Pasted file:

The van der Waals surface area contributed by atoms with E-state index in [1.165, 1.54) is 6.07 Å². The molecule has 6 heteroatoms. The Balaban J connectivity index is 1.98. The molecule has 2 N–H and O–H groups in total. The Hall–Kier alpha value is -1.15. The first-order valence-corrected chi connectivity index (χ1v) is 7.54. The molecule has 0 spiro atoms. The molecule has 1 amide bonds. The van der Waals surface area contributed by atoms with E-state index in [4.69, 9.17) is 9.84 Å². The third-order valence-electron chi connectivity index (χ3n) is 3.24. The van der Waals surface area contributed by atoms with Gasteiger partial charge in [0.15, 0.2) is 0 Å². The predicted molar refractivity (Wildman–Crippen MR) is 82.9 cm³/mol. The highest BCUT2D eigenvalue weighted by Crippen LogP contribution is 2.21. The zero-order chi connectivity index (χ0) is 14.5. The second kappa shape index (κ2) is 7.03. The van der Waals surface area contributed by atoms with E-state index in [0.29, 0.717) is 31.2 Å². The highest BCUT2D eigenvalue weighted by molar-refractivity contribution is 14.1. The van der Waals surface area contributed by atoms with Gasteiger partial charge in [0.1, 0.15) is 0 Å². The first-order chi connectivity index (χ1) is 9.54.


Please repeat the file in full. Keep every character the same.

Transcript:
The van der Waals surface area contributed by atoms with E-state index in [1.165, 1.54) is 6.07 Å². The molecule has 6 heteroatoms. The Balaban J connectivity index is 1.98. The molecule has 2 N–H and O–H groups in total. The Hall–Kier alpha value is -1.15. The first-order valence-corrected chi connectivity index (χ1v) is 7.54. The molecule has 0 spiro atoms. The molecule has 1 amide bonds. The van der Waals surface area contributed by atoms with E-state index in [4.69, 9.17) is 9.84 Å². The third-order valence-electron chi connectivity index (χ3n) is 3.24. The van der Waals surface area contributed by atoms with Gasteiger partial charge in [0.15, 0.2) is 0 Å². The predicted molar refractivity (Wildman–Crippen MR) is 82.9 cm³/mol. The highest BCUT2D eigenvalue weighted by Crippen LogP contribution is 2.21. The zero-order chi connectivity index (χ0) is 14.5. The second kappa shape index (κ2) is 7.03. The van der Waals surface area contributed by atoms with E-state index in [0.29, 0.717) is 31.2 Å². The highest BCUT2D eigenvalue weighted by molar-refractivity contribution is 14.1. The van der Waals surface area contributed by atoms with Gasteiger partial charge in [0.1, 0.15) is 0 Å². The first-order chi connectivity index (χ1) is 9.54.